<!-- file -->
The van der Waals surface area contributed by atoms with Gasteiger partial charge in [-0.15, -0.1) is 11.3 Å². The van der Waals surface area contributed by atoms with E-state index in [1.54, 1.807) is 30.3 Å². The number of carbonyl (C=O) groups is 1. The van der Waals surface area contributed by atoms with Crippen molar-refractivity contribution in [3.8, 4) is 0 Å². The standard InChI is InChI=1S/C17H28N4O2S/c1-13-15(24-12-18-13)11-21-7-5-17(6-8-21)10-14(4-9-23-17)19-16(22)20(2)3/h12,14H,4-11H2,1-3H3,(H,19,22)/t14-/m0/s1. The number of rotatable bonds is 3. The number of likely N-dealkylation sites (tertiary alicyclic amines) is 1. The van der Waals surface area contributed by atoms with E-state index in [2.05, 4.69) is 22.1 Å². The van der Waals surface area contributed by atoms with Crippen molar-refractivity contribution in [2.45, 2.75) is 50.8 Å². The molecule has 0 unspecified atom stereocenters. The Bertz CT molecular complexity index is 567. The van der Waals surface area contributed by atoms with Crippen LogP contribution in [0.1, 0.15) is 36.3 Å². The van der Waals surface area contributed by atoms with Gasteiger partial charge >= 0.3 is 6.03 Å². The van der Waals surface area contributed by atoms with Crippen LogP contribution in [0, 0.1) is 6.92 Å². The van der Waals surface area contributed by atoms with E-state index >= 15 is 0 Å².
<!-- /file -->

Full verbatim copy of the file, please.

The van der Waals surface area contributed by atoms with Gasteiger partial charge in [-0.15, -0.1) is 11.3 Å². The van der Waals surface area contributed by atoms with E-state index in [1.54, 1.807) is 30.3 Å². The number of carbonyl (C=O) groups is 1. The van der Waals surface area contributed by atoms with Crippen molar-refractivity contribution in [3.8, 4) is 0 Å². The standard InChI is InChI=1S/C17H28N4O2S/c1-13-15(24-12-18-13)11-21-7-5-17(6-8-21)10-14(4-9-23-17)19-16(22)20(2)3/h12,14H,4-11H2,1-3H3,(H,19,22)/t14-/m0/s1. The number of rotatable bonds is 3. The number of likely N-dealkylation sites (tertiary alicyclic amines) is 1. The van der Waals surface area contributed by atoms with E-state index in [2.05, 4.69) is 22.1 Å². The van der Waals surface area contributed by atoms with Crippen molar-refractivity contribution in [2.45, 2.75) is 50.8 Å². The molecule has 0 unspecified atom stereocenters. The Bertz CT molecular complexity index is 567. The van der Waals surface area contributed by atoms with Crippen LogP contribution in [0.1, 0.15) is 36.3 Å². The van der Waals surface area contributed by atoms with Gasteiger partial charge >= 0.3 is 6.03 Å². The van der Waals surface area contributed by atoms with Crippen LogP contribution in [0, 0.1) is 6.92 Å². The van der Waals surface area contributed by atoms with E-state index >= 15 is 0 Å².